Take the 2-minute tour ×
Stack Overflow is a question and answer site for professional and enthusiast programmers. It's 100% free, no registration required.

I have fit a regression using lme4 thanks to a previous answer. Now that I have a regression fit for each state I'd like to use lattice to plot QQ plots for each state. I would also like to plot error plots for each state in a lattice format. How do I make a lattice plot using the results of a lme4 regression?

Below is a simple sample (yeah, I like a good alliteration) using two states. I would like to make a two panel lattice made from the object fits.

library(lme4)
d <- data.frame(state=rep(c('NY', 'CA'), c(10, 10)), year=rep(1:10, 2), response=c(rnorm(10), rnorm(10)))
fits <- lmList(response ~ year | state, data=d)
share|improve this question

3 Answers 3

up vote 6 down vote accepted

Instead of using lmList, I'd recommend the more general plyr package.

library(plyr)

d <- data.frame(
 state = rep(c('NY', 'CA'), c(10, 10)), 
 year = rep(1:10, 2), 
 response = c(rnorm(10), rnorm(10))
)

# Create a list of models
# dlply = data frame -> list
models <- dlply(d, ~ state, function(df) { 
  lm(response ~ year, data = df)
})

# Extract the coefficients in a useful form
# ldply = list -> data frame
ldply(models, coef)

# We can get the predictions in a similar way, but we need
# to cast to a data frame so the numbers come out as rows,
# not columns.
predictions <- ldply(models, as.data.frame(predict))

predictions is a regular R data frame and so is easy to plot.

share|improve this answer
    
well you just sold me on learning the plyr package. :) I had gone with lme4 because I could grok what it was doing easier than what plyr does. Now I see an advantage to plyr. Thanks. –  JD Long Aug 19 '09 at 14:37
    
I'm having a heck of a time joining my predicted values back to the original data set. In the example above NY is first in the input data.frame and CA is first in the output.The field [year] is not retained in the data.frame [predictions]. This is probably obvious, but how do I join these back? –  JD Long Aug 19 '09 at 20:01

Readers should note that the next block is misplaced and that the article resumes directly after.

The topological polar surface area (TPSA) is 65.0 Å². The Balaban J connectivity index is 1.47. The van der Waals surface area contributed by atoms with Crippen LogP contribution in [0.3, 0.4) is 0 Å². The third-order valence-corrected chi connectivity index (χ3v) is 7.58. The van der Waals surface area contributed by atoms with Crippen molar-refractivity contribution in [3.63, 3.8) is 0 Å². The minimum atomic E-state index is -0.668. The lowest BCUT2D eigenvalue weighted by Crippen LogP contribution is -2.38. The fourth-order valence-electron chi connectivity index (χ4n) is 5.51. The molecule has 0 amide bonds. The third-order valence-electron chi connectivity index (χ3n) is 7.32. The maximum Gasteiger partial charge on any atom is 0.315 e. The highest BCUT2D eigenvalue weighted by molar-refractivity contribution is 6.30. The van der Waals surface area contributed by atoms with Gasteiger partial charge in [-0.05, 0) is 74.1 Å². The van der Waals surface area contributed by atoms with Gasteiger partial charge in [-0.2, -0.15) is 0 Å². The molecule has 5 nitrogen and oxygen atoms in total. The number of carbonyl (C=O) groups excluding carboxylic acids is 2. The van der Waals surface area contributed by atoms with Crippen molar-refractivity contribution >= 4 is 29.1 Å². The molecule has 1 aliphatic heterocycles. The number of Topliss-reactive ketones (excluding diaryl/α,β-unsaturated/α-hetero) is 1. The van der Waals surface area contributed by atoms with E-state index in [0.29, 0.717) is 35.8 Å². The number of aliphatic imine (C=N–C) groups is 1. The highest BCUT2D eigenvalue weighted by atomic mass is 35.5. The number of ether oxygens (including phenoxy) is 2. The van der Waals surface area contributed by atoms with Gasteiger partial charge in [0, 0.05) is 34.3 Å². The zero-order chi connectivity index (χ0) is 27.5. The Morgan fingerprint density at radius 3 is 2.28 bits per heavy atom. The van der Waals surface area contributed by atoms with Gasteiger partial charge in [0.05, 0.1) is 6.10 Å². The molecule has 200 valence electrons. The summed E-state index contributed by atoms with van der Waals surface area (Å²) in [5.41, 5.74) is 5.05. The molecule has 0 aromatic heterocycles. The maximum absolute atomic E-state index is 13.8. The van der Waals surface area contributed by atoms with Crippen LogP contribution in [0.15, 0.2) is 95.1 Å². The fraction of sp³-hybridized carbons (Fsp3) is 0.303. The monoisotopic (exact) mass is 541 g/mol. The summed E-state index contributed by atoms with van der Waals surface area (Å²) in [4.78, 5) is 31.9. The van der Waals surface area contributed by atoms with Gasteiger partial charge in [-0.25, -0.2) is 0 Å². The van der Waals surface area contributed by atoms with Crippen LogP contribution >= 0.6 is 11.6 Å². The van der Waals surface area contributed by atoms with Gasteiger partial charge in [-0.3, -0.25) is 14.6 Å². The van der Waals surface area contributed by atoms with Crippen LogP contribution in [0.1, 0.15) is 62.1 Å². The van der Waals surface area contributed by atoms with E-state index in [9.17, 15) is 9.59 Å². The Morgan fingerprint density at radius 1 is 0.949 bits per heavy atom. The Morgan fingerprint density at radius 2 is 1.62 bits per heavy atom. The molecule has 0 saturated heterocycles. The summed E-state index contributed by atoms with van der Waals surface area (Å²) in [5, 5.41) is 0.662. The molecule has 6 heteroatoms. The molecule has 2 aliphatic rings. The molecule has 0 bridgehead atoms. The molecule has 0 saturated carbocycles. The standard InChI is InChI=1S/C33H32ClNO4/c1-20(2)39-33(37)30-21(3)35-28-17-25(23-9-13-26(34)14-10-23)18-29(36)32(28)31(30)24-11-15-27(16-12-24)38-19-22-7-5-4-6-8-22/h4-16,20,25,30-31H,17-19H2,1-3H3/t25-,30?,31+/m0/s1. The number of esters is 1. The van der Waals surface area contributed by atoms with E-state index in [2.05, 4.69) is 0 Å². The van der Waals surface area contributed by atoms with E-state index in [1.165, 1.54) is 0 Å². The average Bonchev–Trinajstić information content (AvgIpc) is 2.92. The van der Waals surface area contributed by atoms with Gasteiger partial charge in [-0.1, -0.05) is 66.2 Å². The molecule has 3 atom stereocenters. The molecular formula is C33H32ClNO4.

1  
instead of as.data.frame(predict), use something like function(model) { transform(d, pred = predict(model)) } –  hadley Aug 21 '09 at 15:27
    
I've gotten so much good use out of this method this week. Thanks for your help! –  JD Long Aug 25 '09 at 21:14

I've had some trouble with lme4::lmList. For example, summary doesn't seem to work. So you might run into some problems because of that.

So even though I use lmer, instead of lme, I've been explicitly calling nlme::lmList instead. Then summary etc. will work.

share|improve this answer

I am not sure you can get this into lattice easily. What you have in fits is a an S4 object containing a .Data slot with a list of standard lm objects:

R> class(fits)
[1] "lmList"
attr(,"package")
[1] "lme4"
R> class(fits@.Data)
[1] "list"
R> class(fits@.Data[[1]])
[1] "lm"
R> op <- par(mfrow=c(2,4))
R> invisible(lapply(fits@.Data, plot))

This last plot simply plots you the standard 2x2 plot for lm objects twice, once for each element of the list of fitted objects. Use the which argument to plot to select subsets of these or for other regression diagnostics.

If you actually want lattice plots of predicted vs actual, you may have to program this.

share|improve this answer

Your Answer

 
discard

By posting your answer, you agree to the privacy policy and terms of service.

Not the answer you're looking for? Browse other questions tagged or ask your own question.